[​IMG] Figure 2. Average net income from the primary private practice of independent dentists by age, 2000. New dentists are most interested in predicted net incomes at the beginning of their careers. New dentists are those who graduated from dental school less than 10 years ago. The average net income from the primary private practice of a new independent dentist in 2002 was $192,040. The average net income of new independent general practitioners was $178,110. The net income of new independent specialists averaged $202,360 in 2000.
    Income of employed dentists. Employed dentists, those who do not own all or part of their private practice, made up 6.8 percent of the dentists who were in private practice in 2002. The income of employed dentists can come from a salary, percentage, commission, associateship or any combination of these elements. Unless specified otherwise, statistics for employed dentists provided here represent general practitioners and specialists combined. These statistics do not apply to independent contractors, who account for 3.6 percent of dentists in private practice."


    So a dentist who opens a practice should expect to make around 178K in their first year? Seems high, from what i've heard and from what i've read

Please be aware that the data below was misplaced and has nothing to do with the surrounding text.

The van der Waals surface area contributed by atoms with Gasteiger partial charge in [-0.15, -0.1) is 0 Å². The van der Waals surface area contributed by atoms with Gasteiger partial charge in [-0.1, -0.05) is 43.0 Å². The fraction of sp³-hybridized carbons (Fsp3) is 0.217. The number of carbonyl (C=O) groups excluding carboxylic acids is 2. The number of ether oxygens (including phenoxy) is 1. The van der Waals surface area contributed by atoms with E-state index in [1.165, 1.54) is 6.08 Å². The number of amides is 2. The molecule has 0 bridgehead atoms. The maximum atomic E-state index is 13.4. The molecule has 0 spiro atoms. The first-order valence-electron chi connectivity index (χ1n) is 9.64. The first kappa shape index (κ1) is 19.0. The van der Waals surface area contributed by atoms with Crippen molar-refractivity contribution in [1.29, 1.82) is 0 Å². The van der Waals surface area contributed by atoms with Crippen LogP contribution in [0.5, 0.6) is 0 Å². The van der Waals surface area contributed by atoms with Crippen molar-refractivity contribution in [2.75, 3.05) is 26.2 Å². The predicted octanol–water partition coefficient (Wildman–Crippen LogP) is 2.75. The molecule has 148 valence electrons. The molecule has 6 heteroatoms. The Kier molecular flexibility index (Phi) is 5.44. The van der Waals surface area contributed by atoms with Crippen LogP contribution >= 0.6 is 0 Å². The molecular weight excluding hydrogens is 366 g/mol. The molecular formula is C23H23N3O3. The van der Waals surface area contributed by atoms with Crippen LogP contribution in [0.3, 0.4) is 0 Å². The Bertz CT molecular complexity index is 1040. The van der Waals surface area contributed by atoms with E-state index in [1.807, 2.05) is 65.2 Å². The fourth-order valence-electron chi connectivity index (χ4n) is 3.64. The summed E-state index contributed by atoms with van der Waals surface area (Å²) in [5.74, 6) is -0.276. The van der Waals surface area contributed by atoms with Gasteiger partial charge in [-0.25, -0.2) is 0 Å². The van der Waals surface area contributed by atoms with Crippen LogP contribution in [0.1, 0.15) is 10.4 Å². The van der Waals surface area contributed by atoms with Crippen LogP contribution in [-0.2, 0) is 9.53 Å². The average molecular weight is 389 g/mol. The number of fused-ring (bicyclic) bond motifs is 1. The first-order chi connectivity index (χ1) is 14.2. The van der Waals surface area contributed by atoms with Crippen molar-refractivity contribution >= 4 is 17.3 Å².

12. cobalt31

    7+ Year Member

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    i find this very interesting


    that 178K is an average for all gp's within ten years out of dschool. i would assume it is lower initially and rises. therefore, the 178K may be more indicative of a gp who owns his/her own practice after maybe 7 yrs out of dschool.
     
  13. eternalxdemon

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    i'd go with SF!!!!! haha. b/c if u currently live in Texas... u can always fly back to visit during breaks n such.. n by moving to SF you'll have a change of environment for 4 years... but honestly ask yourself which city's weather would you not mind dealing with for another 4 years if it seems you love both schools so much... think about the area too... and the different cultures... UCSF's pretty close too GOOD amazing seafood and good food in general... and if u love food as much as i do.. i'd go with SF... :laugh:
     
  14. GNF8300

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    The amount of money you make depends on your ability to run your business effectively and produce. I talked with a local general dentist that pulls 40K a month after tax, but he owns his own practice and is efficient (20-30 years out of school). Yeah, you won't make it initially, but don't worry too much about paying it off ASAP either. He's not the exception to the rule either. Don't factor in money very heavily unless you plan on working as an associate for a long time or are unsure about your ability to run a business. Good luck with the decision.